Pyrola

Linnaeus

Sp. Pl. 1: 396. 1753

Gen. Pl. ed. 5, 188. 1754 ,

Common names: Wintergreen Latin pyrus pear and
Etymology: olus, diminutive, alluding to resemblance of leaves
Treatment appears in FNA Volume 8. Treatment on page 378. Mentioned on page 371, 373, 374, 377, 379, 383.
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Herbs, chlorophyllous, autotrophic (achlorophyllous and heterotrophic in forms of P. chlorantha and P. picta). Stems erect, glabrous. Leaves essentially basal or, sometimes, highly reduced or absent (P. chlorantha, P. picta), alternate; petiole present; blade maculate or not, elliptic, ovate-elliptic, oblong-elliptic, oblanceolate, oblong-obovate, ovate, obovate, spatulate, subreniform, reniform, or round, subcoriaceous to coriaceous, margins entire, denticulate, crenulate, crenate, or crenate-serrulate, plane or revolute, surfaces glabrous. Inflorescences racemes, usually erect in flower and fruit, (symmetric); peduncular bracts present or absent; inflorescence bracts free from pedicels. Pedicels pendent in fruit; bracteoles absent. Flowers radially symmetric (bilaterally symmetric in P. minor), spreading or nodding; sepals 5, connate proximally, often obscurely so, calyx lobes lanceolate, ovate, triangular, deltate, oblong, or obovate; petals 5, distinct, white, greenish white, yellowish white, pink, or purplish red, without basal tubercles, corolla crateriform to broadly campanulate; intrastaminal nectary disc absent; stamens 10, exserted; filaments broad proximally, gradually narrowed medially, slender distally, glabrous; anthers oblong, without awns, with or without tubules, dehiscent by 2 round to elliptic or obovate pores; pistil 5-carpellate; ovary imperfectly 5-locular; placentation intruded-parietal; style (exserted or included), bent downward or straight (P. minor), expanded distally; stigma 5-lobed, without subtending ring of hairs. Fruits capsular, pendulous, dehiscence loculicidal, cobwebby tissue exposed by splitting valves at dehiscence. Seeds ca. 1000, fusiform, winged. x = 23.

Distribution

North America, Mexico, Central America (Guatemala), Europe, Asia (including Sumatra).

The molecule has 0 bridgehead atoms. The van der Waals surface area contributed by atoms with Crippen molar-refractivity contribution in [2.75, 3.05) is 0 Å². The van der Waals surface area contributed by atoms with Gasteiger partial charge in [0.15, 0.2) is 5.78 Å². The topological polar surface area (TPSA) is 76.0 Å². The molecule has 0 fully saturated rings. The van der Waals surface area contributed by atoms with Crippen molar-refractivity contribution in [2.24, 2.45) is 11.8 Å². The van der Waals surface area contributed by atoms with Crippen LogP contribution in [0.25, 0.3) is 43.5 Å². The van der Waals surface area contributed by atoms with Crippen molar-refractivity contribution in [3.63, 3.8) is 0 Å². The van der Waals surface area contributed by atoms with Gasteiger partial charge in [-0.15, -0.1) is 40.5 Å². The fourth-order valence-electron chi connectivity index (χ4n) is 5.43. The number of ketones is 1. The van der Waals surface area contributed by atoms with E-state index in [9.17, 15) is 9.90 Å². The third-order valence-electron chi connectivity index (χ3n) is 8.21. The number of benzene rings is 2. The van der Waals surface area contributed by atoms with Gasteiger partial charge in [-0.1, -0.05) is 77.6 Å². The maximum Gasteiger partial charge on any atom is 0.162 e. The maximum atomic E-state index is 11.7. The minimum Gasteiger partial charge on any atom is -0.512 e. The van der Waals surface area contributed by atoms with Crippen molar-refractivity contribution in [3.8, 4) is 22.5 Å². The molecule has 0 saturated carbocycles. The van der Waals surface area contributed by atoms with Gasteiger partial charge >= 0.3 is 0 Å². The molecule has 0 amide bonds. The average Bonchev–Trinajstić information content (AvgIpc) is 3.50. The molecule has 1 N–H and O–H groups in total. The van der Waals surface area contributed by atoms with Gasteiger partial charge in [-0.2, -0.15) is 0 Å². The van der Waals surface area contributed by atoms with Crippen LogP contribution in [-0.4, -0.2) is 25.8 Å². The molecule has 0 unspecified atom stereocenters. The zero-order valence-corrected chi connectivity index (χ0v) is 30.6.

Discussion

Species ca. 30 (7 in the flora).

The apparent absence of strong genetic discontinuities within many species complexes, as well as morphologic and cytologic uniformity, have challenged attempts to delimit species in Pyrola. Chromosome counts for all species are diploid (2n = 46) except for the boreal European species P. media, which is a tetraploid (2n = 92), and some triploid counts (2n = 69) for P. grandiflora. Natural hybrids have been reported widely. Some species complexes have been examined in detail; a modern, comprehensive monograph of the genus is needed. Of particular interest in the flora area are relationships among members of sect. Pyrola, which includes, among other species, North American P. americana, amphi-Pacific P. asarifolia, arctic and circumpolar P. grandiflora, and Eurasian P. rotundifolia Linnaeus. J. V. Freudenstein (1999b) found limited cladistic structure in Pyrola. Morphologic and molecular data support a clade comprising P. chlorantha and P. picta (including P. aphylla). Molecular data suggest that this clade is sister to one comprising P. elliptica and P. minor.

Pyrola americana, P. asarifolia, P. chlorantha, P. elliptica, and P. picta have a variety of drug, food, and ceremonial uses among a dozen tribes of Native Americans (D. E. Moerman 1998).

Key

1 Styles (0.5-)0.8-1.5(-1.8) mm, included, straight; anthers 0.8-1.4 mm, tubules absent; flowers radially symmetric. Pyrola minor
1 Styles 4-10 mm, exserted, bent downward; anthers (1.6-)2.2-5.5 mm, tubules present; flowers bilaterally symmetric > 2
2 Inflorescence bracts as long as or longer than subtended pedicels (sometimes shorter than subtended pedicels in P. asarifolia subsp. asarifolia); calyx lobes longer than wide > 3
2 Inflorescence bracts usually shorter than subtended pedicels, rarely longer than subtended pedicels; calyx lobes ± as long as wide > 5
3 Filament bases 0.2-0.3 mm wide; anther apiculations absent or less than 0.1 mm, thecae creamy yellow to golden yellow, tubules yellow to yellowish brown. Pyrola grandiflora
3 Filament bases 0.5-1.1 mm wide; anther apiculations 0.1-0.5(-0.7) mm, thecae creamy white, greenish white, tan, pink, reddish, dark purple, or yellowish, tubules yellowish brown, orange, pink, reddish, or dark purple > 4
4 Calyx lobes ovate, ovate-oblong, or obovate, apices obtuse to acute; petals white, often suffused with pink. Pyrola americana
4 Calyx lobes triangular, apices acute to acuminate; petals white proximally and pinkish distally, or pink to purplish red throughout Pyrola asarifolia
5 Anther tubules abruptly narrowed from thecae, lateral walls not touching or connivent distally, 0.7-1.1 mm; calyx lobe apices acute to obtuse. Pyrola chlorantha
5 Anther tubules gradually narrowed (at least when viewed laterally) from thecae, lateral walls touching for most of their lengths or connivent distally, 0.3-0.8 mm; calyx lobe apices acute to acuminate > 6
6 Leaf blades not maculate or, rarely, maculate, broadly elliptic to oblong or oblong-obovate, margins crenulate or obscurely denticulate; petals white to greenish white; apices of calyx lobes acute to short-acuminate. Pyrola elliptica
6 Leaf blades usually maculate, sometimes not maculate, ovate or ovate-elliptic to oblanceolate or spatulate, margins entire or denticulate to coarsely denticulate, or plants leafless; petals greenish white, white, pink, or reddish; apices of calyx lobes acute. Pyrola picta